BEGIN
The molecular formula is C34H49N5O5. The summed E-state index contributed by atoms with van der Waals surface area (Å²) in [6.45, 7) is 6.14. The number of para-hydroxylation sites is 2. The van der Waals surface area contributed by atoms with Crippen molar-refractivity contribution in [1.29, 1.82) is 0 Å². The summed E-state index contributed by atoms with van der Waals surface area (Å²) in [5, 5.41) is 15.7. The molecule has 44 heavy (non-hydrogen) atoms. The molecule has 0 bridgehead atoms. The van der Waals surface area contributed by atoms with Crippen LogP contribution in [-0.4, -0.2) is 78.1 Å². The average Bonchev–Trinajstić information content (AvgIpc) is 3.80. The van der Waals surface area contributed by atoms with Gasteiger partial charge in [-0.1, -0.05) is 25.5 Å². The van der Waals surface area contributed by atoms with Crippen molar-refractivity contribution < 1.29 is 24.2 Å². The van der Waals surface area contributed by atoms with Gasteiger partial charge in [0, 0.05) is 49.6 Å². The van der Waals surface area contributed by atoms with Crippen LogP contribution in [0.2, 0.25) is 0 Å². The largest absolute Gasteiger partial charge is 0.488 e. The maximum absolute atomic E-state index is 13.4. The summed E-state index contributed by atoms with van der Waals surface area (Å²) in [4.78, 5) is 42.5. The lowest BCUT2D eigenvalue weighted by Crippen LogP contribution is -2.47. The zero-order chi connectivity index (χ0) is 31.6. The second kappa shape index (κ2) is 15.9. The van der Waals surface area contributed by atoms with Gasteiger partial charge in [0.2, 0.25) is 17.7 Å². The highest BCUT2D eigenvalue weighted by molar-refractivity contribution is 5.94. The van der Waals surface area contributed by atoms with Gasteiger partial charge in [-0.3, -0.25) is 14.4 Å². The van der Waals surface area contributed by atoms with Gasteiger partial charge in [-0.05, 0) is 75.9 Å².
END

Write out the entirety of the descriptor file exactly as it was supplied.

The molecular formula is C34H49N5O5. The summed E-state index contributed by atoms with van der Waals surface area (Å²) in [6.45, 7) is 6.14. The number of para-hydroxylation sites is 2. The van der Waals surface area contributed by atoms with Crippen molar-refractivity contribution in [1.29, 1.82) is 0 Å². The summed E-state index contributed by atoms with van der Waals surface area (Å²) in [5, 5.41) is 15.7. The molecule has 44 heavy (non-hydrogen) atoms. The molecule has 0 bridgehead atoms. The van der Waals surface area contributed by atoms with Crippen LogP contribution in [-0.4, -0.2) is 78.1 Å². The average Bonchev–Trinajstić information content (AvgIpc) is 3.80. The van der Waals surface area contributed by atoms with Gasteiger partial charge in [-0.1, -0.05) is 25.5 Å². The van der Waals surface area contributed by atoms with Crippen molar-refractivity contribution < 1.29 is 24.2 Å². The van der Waals surface area contributed by atoms with Gasteiger partial charge in [0, 0.05) is 49.6 Å². The van der Waals surface area contributed by atoms with Crippen LogP contribution in [0.2, 0.25) is 0 Å². The largest absolute Gasteiger partial charge is 0.488 e. The maximum absolute atomic E-state index is 13.4. The summed E-state index contributed by atoms with van der Waals surface area (Å²) in [4.78, 5) is 42.5. The lowest BCUT2D eigenvalue weighted by Crippen LogP contribution is -2.47. The zero-order chi connectivity index (χ0) is 31.6. The second kappa shape index (κ2) is 15.9. The van der Waals surface area contributed by atoms with Gasteiger partial charge in [0.2, 0.25) is 17.7 Å². The highest BCUT2D eigenvalue weighted by molar-refractivity contribution is 5.94. The van der Waals surface area contributed by atoms with Gasteiger partial charge in [-0.3, -0.25) is 14.4 Å². The van der Waals surface area contributed by atoms with Gasteiger partial charge in [-0.05, 0) is 75.9 Å².